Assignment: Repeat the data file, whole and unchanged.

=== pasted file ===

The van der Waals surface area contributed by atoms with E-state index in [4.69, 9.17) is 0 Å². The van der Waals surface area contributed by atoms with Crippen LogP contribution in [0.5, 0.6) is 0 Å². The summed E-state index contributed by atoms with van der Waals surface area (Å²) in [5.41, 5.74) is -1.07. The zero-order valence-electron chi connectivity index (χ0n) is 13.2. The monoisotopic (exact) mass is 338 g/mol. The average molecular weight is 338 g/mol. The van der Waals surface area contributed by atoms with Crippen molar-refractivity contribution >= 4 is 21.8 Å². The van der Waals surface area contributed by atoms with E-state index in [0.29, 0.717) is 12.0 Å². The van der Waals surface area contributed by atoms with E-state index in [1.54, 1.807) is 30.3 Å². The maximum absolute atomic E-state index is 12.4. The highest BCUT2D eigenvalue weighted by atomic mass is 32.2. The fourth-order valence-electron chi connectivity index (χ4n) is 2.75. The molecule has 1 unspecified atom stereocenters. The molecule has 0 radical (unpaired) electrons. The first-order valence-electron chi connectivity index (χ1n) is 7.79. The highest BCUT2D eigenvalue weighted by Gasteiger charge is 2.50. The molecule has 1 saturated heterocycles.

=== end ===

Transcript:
The van der Waals surface area contributed by atoms with E-state index in [4.69, 9.17) is 0 Å². The van der Waals surface area contributed by atoms with Crippen LogP contribution in [0.5, 0.6) is 0 Å². The summed E-state index contributed by atoms with van der Waals surface area (Å²) in [5.41, 5.74) is -1.07. The zero-order valence-electron chi connectivity index (χ0n) is 13.2. The monoisotopic (exact) mass is 338 g/mol. The average molecular weight is 338 g/mol. The van der Waals surface area contributed by atoms with Crippen molar-refractivity contribution >= 4 is 21.8 Å². The van der Waals surface area contributed by atoms with E-state index in [0.29, 0.717) is 12.0 Å². The van der Waals surface area contributed by atoms with E-state index in [1.54, 1.807) is 30.3 Å². The maximum absolute atomic E-state index is 12.4. The highest BCUT2D eigenvalue weighted by atomic mass is 32.2. The fourth-order valence-electron chi connectivity index (χ4n) is 2.75. The molecule has 1 unspecified atom stereocenters. The molecule has 0 radical (unpaired) electrons. The first-order valence-electron chi connectivity index (χ1n) is 7.79. The highest BCUT2D eigenvalue weighted by Gasteiger charge is 2.50. The molecule has 1 saturated heterocycles.